The slope-intercept form of the equation of a line is often presented in textbooks as
$$y = mx + b\,,$$
where $m$ is the slope of the line and $b$ is the $y$-intercept. How did $m$ and $b$ become the standard variables used for the slope and $y$-intercept? What should we tell students $m$ and $b$ represent to help them make sense of the roles of $m$ and $b$ in that equation?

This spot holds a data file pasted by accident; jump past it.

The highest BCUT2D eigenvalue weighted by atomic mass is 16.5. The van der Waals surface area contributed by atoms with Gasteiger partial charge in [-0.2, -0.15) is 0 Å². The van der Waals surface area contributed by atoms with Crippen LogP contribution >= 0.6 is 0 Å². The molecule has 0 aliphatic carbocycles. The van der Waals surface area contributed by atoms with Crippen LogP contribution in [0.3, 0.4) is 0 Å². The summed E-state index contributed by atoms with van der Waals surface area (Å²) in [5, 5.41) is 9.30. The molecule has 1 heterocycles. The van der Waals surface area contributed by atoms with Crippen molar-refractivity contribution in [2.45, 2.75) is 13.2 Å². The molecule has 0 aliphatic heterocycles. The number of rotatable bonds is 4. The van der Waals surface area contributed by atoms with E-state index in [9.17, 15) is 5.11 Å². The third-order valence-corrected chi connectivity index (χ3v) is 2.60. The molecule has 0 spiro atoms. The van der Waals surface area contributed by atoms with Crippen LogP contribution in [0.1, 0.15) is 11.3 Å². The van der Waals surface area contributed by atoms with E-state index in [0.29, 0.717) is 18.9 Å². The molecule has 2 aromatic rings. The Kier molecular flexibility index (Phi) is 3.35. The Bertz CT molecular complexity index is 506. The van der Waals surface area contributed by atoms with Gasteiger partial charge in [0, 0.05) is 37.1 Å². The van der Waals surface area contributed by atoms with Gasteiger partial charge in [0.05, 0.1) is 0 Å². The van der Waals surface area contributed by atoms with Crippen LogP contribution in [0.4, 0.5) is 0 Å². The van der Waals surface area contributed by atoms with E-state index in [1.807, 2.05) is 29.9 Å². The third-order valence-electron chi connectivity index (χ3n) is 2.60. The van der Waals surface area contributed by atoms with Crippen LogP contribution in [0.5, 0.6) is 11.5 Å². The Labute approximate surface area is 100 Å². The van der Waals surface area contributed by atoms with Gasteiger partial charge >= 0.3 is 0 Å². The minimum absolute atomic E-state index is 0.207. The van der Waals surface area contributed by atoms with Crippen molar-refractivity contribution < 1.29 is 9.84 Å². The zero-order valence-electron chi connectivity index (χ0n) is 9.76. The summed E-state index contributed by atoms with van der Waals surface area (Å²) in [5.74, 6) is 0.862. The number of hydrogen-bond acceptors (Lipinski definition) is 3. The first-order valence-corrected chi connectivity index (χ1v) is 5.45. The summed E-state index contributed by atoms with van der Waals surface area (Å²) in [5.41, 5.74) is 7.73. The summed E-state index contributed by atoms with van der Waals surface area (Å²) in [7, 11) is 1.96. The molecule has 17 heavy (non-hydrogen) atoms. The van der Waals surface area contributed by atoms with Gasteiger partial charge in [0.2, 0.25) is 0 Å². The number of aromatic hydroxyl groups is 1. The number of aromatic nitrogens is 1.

I think some students would benefit from knowing the original ideas, or any concrete idea really, behind choosing $m$ and $b$ when they are learning how to interpret the equation $y=mx+b$. Then this equation can "make sense" to them in the same way that the naming of variables helps them to make sense of some common physics equations ($t$ is for time, $v$ is for velocity, $F$ is for Force, etc).